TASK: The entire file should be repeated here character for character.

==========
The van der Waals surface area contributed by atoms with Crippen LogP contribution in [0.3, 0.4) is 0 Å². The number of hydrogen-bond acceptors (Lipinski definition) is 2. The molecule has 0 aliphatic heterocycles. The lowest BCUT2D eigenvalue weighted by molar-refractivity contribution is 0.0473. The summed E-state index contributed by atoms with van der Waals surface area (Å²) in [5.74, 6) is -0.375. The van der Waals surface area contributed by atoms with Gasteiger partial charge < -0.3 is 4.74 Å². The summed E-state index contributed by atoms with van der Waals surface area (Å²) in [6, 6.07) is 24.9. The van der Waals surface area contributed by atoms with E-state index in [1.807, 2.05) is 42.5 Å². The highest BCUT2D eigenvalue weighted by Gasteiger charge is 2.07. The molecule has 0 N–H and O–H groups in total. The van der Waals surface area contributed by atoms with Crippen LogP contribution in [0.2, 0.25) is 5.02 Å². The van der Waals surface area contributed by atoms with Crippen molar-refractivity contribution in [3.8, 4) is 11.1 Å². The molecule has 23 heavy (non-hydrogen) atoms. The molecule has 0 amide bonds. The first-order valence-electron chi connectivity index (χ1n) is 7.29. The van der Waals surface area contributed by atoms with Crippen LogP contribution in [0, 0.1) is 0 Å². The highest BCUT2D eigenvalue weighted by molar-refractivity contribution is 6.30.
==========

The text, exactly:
The van der Waals surface area contributed by atoms with Crippen LogP contribution in [0.3, 0.4) is 0 Å². The number of hydrogen-bond acceptors (Lipinski definition) is 2. The molecule has 0 aliphatic heterocycles. The lowest BCUT2D eigenvalue weighted by molar-refractivity contribution is 0.0473. The summed E-state index contributed by atoms with van der Waals surface area (Å²) in [5.74, 6) is -0.375. The van der Waals surface area contributed by atoms with Gasteiger partial charge < -0.3 is 4.74 Å². The summed E-state index contributed by atoms with van der Waals surface area (Å²) in [6, 6.07) is 24.9. The van der Waals surface area contributed by atoms with E-state index in [1.807, 2.05) is 42.5 Å². The highest BCUT2D eigenvalue weighted by Gasteiger charge is 2.07. The molecule has 0 N–H and O–H groups in total. The van der Waals surface area contributed by atoms with Crippen LogP contribution in [0.2, 0.25) is 5.02 Å². The van der Waals surface area contributed by atoms with Crippen molar-refractivity contribution in [3.8, 4) is 11.1 Å². The molecule has 23 heavy (non-hydrogen) atoms. The molecule has 0 amide bonds. The first-order valence-electron chi connectivity index (χ1n) is 7.29. The van der Waals surface area contributed by atoms with Crippen LogP contribution in [0, 0.1) is 0 Å². The highest BCUT2D eigenvalue weighted by molar-refractivity contribution is 6.30.